The recurring theme of development versus oak trees continues to vex some League City residents and officials.
Recently, Councilman Greg Gripon and many residents were calling for change in the city’s tree ordinance after the Clear Creek Independent School District got permission to cut down a 110-year-old oak tree at League City Elementary School to make way for a parking lot.
In another part of town, 18 mature oak trees must go to make room for a canal in a new waterfront subdivision, the developer said. That plan and other aspects of the development have renewed calls for a tightening of the city’s tree ordinance.
Joe Watson, who is developing Town Harbour Estates on Clear Lake near Lakeside Drive in eastern League City, said loss of the trees would be regrettable but necessary. Moving them was not an option, he said.
“It’s not economical,” Watson said Thursday during a parks board meeting.
The board approved the park plans for the subdivision in a 5-2 vote. President Vaness Hamilton and board member Joanna Dawson voted against it. The five who voted to approve the plan were Jay Williams, Chad Tressler, Sebastian Lofaro, Garet L. Nenninger and Sandra Kelly.
The park plan next goes to the Planning and Zoning Commission and then to the city council.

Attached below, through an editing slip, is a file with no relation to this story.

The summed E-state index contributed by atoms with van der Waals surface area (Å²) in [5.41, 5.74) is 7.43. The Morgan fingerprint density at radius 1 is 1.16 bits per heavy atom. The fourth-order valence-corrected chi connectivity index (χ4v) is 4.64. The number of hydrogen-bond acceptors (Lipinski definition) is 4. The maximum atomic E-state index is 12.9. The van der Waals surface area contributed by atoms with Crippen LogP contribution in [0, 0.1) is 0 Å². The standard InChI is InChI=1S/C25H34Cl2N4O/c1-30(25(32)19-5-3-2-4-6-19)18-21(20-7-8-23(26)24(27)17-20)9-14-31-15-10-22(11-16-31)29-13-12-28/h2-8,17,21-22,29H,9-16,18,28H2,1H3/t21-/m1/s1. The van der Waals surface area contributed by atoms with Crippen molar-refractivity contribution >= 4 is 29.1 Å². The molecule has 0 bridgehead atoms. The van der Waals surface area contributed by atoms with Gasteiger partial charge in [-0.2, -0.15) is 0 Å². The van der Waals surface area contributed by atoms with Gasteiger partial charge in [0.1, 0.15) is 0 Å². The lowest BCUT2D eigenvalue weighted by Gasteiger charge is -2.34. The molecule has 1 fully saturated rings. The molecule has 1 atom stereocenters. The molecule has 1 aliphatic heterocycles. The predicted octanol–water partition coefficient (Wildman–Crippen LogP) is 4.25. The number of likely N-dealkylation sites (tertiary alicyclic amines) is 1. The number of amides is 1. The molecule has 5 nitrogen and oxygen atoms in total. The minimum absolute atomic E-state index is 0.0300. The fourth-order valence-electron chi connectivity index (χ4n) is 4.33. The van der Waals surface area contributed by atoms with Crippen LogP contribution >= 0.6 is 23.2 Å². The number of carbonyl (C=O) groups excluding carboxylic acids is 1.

Town Harbour Estates, a planned unit development, is following the city’s tree ordinance and proposes planting enough trees to make up for the old oaks it will cut down, city staff said.
The plans call to cut down about 500 inches of trees. The number comes from adding the circumferences of the trunks of the targeted trees. In accordance with the city tree ordinance, the developer will plant 630 inches of new trees.
But the new trees will be small, some only 3 inches in circumference, while many of the trees being demolished are 21 inches to 26 inches in circumference. The largest oak tree is more than 30 inches in circumference, Watson said.
The larger, older trees are close to the shore and near an old, overgrown road marked on maps as Oak Road, board member Lofaro said.
But the trees have to go to make room for a 143-foot, man-made canal, Watson said.
Town Harbour Estates will be a gated community with 73 to 75 lots on 37 acres, said Mark Linenschmidt, a senior planner with the city.
A 37-acre subdivision would require about almost an acre in parkland, Linenschimdt said. Town Harbour Estates far exceeds that requirement by planning a total of 3.75 acres of park space for recreational use, he said.
But much of the space would be thin borders on the edges of the development, according to maps depicting the plans.
The Parks Board and city staff could rewrite parts of the master park plan to close the loophole of counting thin spaces in the future, city staff said.
It’s not the only loophole board members want to close.
“The loss of historic oak trees in League City has to come to an end,” park board member Sandra Kelly said.
There is very little reason to ever destroy a heritage or historic oak tree that is more than 100 years old, she said.
“We have to balance between development, progress and the preservation of our history and natural environment,” Kelly said. “League City is known to be the city of oak trees. It is our identity. It is important that we readdress the tree ordinance immediately to keep this travesty from happening again.”